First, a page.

As far as running a generator goes here in Maine, I think there is no need except around meal time if you are unfortunate enough to have an electric stove. Both of my boats have adequate battery banks for me to run all my electrical systems as much as I want. I do not have a generator on either boat or any AC electrical for that matter. I leave my refrigeration on all the time since I have adequate solar panels to keep up with it.
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Old 06-20-2015, 12:19 PM   #31
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What stench? With a properly running genset there is little or no stench. Unless you are right on top of the exhaust outlet.
Wifey B: We have no stench...hey...a slogan. This wench has no stench.
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Old 06-20-2015, 12:20 PM   #32
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Low 60s!

There's another reason to run it all night. Heat!
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Old 06-20-2015, 12:25 PM   #33
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Not too surprised my technique did not work down there. Up here in NC night time temps usually around 78F. In Sfla it can be 83F. My upper limit for happy sleep is 80F with low humidity. So if I dry out my boat and outside is 78, all good. Not so if it is 83.
Of course we hit Wilmington this week when it had a high of 100 degrees and low of 77 degrees. Fort Lauderdale, on the same day had a high of 88 and low of 79 degrees. We definitely used A/C all day and night in Wilmington. No generator though as we were at a marina. But we definitely felt the 100 degrees, especially messing around in our RIB, which unfortunately and not surprisingly doesn't have A/C.
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Old 06-20-2015, 12:46 PM   #34
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Yea, we are having quite a hot spell here. Normal summer it only breaks 90F a few times a year on the coast. We have had several already and we are still in June. Sucks.
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Old 06-20-2015, 01:05 PM   #35
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It's been cooler than normal here. It was too cold to open both pilothouse doors.
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Old 06-20-2015, 01:11 PM   #36
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It's been cooler than normal here. It was too cold to open both pilothouse doors.
And with your lows of 54 and 55 all the past week, we would have definitely needed to run the generator at night as we would have needed heat.
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Old 06-20-2015, 03:07 PM   #37
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Have you ever parked next to one of these? Run your genny as long and often as you please!
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Old 06-20-2015, 03:16 PM   #38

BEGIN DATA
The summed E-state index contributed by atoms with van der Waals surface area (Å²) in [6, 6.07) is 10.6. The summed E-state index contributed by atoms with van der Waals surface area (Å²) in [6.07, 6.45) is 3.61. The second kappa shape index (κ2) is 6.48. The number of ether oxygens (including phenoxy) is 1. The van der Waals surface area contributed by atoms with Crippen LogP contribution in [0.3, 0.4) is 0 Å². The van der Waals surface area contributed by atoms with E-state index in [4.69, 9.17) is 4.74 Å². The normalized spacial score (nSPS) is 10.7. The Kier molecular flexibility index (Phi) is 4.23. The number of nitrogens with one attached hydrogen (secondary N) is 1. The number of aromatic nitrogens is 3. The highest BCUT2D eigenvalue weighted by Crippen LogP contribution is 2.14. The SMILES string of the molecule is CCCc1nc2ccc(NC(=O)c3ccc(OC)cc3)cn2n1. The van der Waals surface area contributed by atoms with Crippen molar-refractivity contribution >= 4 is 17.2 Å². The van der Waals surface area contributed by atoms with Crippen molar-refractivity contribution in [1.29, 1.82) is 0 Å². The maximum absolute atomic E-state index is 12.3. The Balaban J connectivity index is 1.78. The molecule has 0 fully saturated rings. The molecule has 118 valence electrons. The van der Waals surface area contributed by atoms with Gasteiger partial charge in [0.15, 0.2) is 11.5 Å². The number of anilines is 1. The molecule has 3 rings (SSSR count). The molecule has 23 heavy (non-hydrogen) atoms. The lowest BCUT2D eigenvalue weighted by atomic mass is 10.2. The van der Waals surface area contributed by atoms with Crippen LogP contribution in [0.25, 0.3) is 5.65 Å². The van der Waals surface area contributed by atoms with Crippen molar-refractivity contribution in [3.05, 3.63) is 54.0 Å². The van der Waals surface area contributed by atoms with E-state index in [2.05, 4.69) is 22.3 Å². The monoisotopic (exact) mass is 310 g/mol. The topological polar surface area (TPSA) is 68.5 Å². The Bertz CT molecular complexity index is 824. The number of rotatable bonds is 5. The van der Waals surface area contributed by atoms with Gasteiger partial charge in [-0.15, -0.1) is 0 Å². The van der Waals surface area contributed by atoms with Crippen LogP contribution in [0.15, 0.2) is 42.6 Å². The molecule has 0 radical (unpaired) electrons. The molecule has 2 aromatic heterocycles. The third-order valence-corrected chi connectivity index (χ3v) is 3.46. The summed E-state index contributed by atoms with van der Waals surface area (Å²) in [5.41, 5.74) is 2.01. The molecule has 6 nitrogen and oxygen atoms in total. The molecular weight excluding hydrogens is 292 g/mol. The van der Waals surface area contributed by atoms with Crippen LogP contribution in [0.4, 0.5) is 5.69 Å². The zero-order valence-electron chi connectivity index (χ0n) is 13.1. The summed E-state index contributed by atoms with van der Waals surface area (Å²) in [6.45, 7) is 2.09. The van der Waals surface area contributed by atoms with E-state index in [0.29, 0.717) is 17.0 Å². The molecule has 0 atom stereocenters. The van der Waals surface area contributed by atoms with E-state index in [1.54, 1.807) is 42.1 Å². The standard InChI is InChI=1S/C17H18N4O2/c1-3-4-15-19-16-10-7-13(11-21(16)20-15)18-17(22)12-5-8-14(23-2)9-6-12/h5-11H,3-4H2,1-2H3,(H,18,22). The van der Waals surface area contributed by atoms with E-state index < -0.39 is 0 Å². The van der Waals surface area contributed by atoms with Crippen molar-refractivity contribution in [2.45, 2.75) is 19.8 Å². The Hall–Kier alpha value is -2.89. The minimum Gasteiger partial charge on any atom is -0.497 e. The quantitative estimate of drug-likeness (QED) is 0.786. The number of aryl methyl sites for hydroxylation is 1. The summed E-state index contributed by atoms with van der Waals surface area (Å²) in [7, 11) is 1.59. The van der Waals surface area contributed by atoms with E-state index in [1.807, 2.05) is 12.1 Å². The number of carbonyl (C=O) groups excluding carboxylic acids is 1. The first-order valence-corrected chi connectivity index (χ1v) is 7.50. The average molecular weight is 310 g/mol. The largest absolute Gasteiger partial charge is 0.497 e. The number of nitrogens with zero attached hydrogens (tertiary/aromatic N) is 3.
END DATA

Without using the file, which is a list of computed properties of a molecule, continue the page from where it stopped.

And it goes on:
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Have you ever parked next to one of these? Run your genny as long and often as you please!
There have also been some land wars caused by windmills and windmill farms. Can you imagine being the retired farmer and his wife with your quiet, peaceful acreage and home in the country, the homestead you've had for your life and your neighbor died a few years ago, their property being sold to someone buying many properties in the area and now converted to a windmill farm. Suddenly you find yourselves unable to get a decent night's sleep in your home and having to keep all windows closed. There is even a condition known as Windmill Turbine Syndrome where people develop multiple physical ailments.

Here's an interesting article regarding windmills and impact on neighbors.

Neighbors at odds over noise from wind turbines - ABC News
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Old 06-20-2015, 03:34 PM   #39
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Unquestionably the neighbors noisemaker will frequently be heard thru the water below.

Folks that live on top of the water do not realize how living in a hull is very different .

Sailing offshore the usual ship can easily be heard 10+ miles away.
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Old 06-20-2015, 03:39 PM   #40
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Cardude... in Florida, or anyplace for that matter run your genny.

You said "My gen is pretty quiet outside but loud as hell inside. Should I worry about these other boaters or just give them the finger and relax in my cool AC?"

In my view run the comfort factor. And when you get your boat home work on making the generator quieter inside. Period.

You are allowed and encouraged to enjoy your boat as you see fit. Now if you had one of those $100 Northern Tools noise-makers, that would be an entirely different thing. But otherwise, enjoy.

It's a boat. If a sailboat near you objects they can haul in the anchor and move. I have a wind generator and it's not quiet either. It's the sound of power. We should be mindful of our neighbors however not to the detriment of our own comfort.

When you're hot and sticky you're not going to rest well. That will affect your navigation the next day. For safety's sake, get some rest in the air-conditioning.

I would not visit boats offering to shut down the genny. There's sometimes a jerk so why open yourself up to a grumpy one? Let them make an effort if it bothers them.

From now on remember the Florida Rule for Generators: Any time, all the time, and that's it. Folks do not truly understand how miserable it can be here.

Last week I took Skipper out on the swim deck at 0130 (that's her "outside") and the air was wet, hot, sticky and awful. Even fans wouldn't make it better. I felt wet just being outside for two or three minutes.

Air conditioning is a wonderful thing. Figure out how to make it quieter inside and go for it. Be cool, man!